Advertisement

Hot Tin Roof: On forgetting names


Hot Tin Roof
Hot Tin Roof is a program to showcase current literary work produced in Iowa City. The series is organized and juried by representatives of three Iowa City-based cultural advocacy organizations: The Englert Theatre, Iowa City UNESCO City of Literature and Little Village magazine.
By Lisa K. Roberts

My grandmother called me Vicki Lisa,
my sister Lisa Vicki, as if she had to
trip first on the wrong name
to land on the right one.  She called
the seafood joint where Vicki worked
Green Lobster, naming a place where
you wouldn’t want to eat.
She hated the name Pauline,
wished people would call her
the name hidden in her middle —  Louise —
which I did on envelopes of letters I wrote
and sometimes remembered to send.
My mother tried to forget her name
three times, her marriages like christenings,
Stanford to Rogers to Roberts to Wilson,
and even baptized herself Melissa Person
when she unfolded our beat-up card table
in a back corner of the Feminist Bookstore,
flung a cranberry bed sheet over it
and wrote astrological charts
for women named Winsome and Strawberry.
This all happened in Lansing, Michigan,
a fact that has not helped me recall
the names of state capitals.
At Post Oak Elementary, in the sixties,
we wrote lots of groovy stories
but no one ever bothered to teach us
the capitals, or give us that catchy song
with eighth notes and a key change
we could take all the way to our nursing homes,
where we’d circle wheelchairs and sing it,
synapses snapping Pierre, South Dakota
before we finished up with Jesus Loves Me
and Home on the Range.   The only capital
we’d ever need, apparently, was
Lansing, Michigan, the one we lived in,
a town surrounded by towns with Indian names
like Onondaga, Okemos,
Shiawasee, that settler’s stole
to help them forget.  I once tried to forget
my father’s name.   At eleven, I wanted to be Lisa
Casteel — a boy I liked was named “Castillo” —
but still I’m stuck with Roberts:
unthinkable that my mother’s daughter would take
another man’s name as her own.
Near the end, when I visited my grandmother
at the Protestant Home in Milwaukee,
I could see in her milky eyes
I made the shape of someone she used to love,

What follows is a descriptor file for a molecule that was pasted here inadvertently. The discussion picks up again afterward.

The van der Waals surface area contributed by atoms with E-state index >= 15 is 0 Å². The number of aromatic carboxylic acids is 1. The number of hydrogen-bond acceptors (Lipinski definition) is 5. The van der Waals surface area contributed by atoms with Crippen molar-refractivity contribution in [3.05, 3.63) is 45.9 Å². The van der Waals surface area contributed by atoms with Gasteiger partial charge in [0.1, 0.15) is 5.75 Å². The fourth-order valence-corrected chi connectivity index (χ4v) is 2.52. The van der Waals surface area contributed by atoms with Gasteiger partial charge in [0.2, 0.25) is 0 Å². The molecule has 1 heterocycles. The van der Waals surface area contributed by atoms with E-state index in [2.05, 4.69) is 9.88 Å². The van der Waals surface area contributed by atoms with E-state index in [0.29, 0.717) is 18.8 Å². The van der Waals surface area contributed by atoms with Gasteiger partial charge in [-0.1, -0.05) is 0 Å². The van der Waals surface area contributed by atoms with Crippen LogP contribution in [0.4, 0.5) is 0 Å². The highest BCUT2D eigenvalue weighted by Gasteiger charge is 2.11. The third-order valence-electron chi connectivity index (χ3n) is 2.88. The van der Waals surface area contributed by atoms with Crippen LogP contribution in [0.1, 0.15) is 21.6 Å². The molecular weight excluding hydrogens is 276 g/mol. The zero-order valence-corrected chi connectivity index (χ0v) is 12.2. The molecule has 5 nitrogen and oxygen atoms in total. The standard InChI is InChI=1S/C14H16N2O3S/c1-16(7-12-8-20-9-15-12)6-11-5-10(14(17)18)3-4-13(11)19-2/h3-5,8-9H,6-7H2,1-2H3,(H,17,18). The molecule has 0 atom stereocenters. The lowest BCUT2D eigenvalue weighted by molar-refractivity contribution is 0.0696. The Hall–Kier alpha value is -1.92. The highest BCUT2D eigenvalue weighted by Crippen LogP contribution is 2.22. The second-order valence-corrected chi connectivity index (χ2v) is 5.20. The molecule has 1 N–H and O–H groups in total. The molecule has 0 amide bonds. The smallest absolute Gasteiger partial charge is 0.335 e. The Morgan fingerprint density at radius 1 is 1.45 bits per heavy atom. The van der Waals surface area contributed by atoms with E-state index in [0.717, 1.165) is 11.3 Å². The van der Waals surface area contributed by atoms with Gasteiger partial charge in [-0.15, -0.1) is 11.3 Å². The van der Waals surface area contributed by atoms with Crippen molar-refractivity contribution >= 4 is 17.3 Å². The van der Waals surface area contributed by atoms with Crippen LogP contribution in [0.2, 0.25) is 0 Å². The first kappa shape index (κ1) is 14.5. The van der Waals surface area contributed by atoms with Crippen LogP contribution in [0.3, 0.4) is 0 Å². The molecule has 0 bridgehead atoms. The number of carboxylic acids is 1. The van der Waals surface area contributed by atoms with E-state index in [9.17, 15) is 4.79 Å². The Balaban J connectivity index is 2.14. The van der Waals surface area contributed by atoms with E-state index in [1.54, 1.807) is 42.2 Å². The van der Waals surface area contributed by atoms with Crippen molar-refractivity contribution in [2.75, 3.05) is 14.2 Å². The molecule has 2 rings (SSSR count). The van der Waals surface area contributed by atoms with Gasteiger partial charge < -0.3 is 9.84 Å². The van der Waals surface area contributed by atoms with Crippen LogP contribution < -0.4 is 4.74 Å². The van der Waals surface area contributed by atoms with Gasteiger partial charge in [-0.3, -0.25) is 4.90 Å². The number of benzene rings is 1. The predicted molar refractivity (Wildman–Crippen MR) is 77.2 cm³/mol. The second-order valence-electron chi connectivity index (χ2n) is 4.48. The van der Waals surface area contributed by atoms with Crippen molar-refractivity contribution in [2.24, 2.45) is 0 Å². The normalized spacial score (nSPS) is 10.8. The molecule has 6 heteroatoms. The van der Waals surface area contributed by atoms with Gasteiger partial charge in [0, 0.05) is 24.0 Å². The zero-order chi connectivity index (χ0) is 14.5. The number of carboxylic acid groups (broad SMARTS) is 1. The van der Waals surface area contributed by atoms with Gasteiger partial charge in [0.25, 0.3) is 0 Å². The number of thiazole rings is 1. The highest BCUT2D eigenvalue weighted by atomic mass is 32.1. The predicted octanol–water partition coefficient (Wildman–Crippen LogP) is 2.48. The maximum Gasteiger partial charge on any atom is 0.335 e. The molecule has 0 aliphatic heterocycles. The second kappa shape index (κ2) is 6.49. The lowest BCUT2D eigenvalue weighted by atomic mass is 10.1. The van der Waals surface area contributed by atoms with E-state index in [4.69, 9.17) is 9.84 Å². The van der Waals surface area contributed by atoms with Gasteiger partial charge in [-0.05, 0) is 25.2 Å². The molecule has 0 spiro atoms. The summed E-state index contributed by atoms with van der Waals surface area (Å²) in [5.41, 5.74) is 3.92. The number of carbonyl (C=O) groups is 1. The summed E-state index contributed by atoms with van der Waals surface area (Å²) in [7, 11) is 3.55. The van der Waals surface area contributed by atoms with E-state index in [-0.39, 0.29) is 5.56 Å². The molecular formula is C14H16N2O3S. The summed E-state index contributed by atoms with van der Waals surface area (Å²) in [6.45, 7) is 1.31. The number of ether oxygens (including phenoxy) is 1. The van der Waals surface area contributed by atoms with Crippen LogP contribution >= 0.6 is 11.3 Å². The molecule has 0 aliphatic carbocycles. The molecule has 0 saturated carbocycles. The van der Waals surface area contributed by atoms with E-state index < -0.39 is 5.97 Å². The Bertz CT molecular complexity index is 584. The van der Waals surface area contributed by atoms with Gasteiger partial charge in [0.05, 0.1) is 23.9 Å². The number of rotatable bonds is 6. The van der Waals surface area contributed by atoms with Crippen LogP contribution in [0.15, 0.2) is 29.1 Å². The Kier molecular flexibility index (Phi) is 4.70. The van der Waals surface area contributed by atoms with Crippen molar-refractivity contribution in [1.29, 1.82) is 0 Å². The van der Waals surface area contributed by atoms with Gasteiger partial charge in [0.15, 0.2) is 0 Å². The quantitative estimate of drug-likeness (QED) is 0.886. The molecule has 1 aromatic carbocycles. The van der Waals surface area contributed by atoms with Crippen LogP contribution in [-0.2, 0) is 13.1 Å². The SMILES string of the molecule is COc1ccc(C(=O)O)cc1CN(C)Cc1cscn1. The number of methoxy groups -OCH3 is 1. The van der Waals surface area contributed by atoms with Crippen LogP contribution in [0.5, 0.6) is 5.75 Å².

but my name?  Forgotten
along with the names of all other persons,
places and things of this world.
Like Eden before Adam.
Like Eden before Eden.

Lisa K. Roberts works as a teaching-writer with the Iowa Youth Writing Project and as the editor of Iowa City Poetry.  Her poems have appeared in Plainsongs, Poetry in Public, The Daily Palette, and The Untidy Season: An Anthology of Nebraska Women Poets, and she has performed at Strange Cage, VoiceBox, and Was the Word.


Thoughts? Tips? A cute picture of a dog? Share them with LV » editor@littlevillagemag.com

Advertisement

Advertisement

Summer Programs 2020

Get 150+ local restaurants delivered to your door in the Iowa City & Cedar Rapids areas!

The Future is Unwritten

You look to Little Village for today’s stories. Your sustaining support will help us write tomorrow’s.

Regular

$10/mo or $120/year
(AUTO-RENEW)
The cost of doing this work really adds up! Your contribution at this level will cover telephone and internet expenses for one month at the LV editorial offices.

Italic

$20/mo or $240/year
(AUTO-RENEW)
$240 is enough to cover one month’s costs for sending out our weekly entertainment newsletter, The Weekender. Make a contribution at this level to put a little more oomph on your support and your weekend.

Bold

$30/mo or $360/year
(AUTO-RENEW)
LittleVillageMag.com connects eastern Iowa culture with the world. Your contribution at this level will cover the site’s hosting costs for three months. A bold move for our boldest supporters!

All monthly and annual contributors receive:

  • Recognition on our Supporters page (aliases welcome)
  • Exclusive early access when we release new half-price gift cards
  • Access to a secret Facebook group where you can connect with other supporters and discuss the latest news and upcoming events (and maybe swap pet pics?) with the LV staff
  • Invitations to periodic publisher chats (held virtually for now) to meet with Matt and give him a piece of your mind, ask your burning questions and hear more about the future plans for Little Village, Bread & Butter Magazine, Witching Hour Festival and our other endeavors.

Advertisement

Randy's Flooring is a local, employee-owned retailed that has been part of the Corridor for over 40 years, delivering quality and value through the largest selection of carpet, tile, hardwood, window treatments, and specialty products supported by the knowledgeable staff and in-house flooring designers who can help transform residential and commercial spaces.

 
Get Started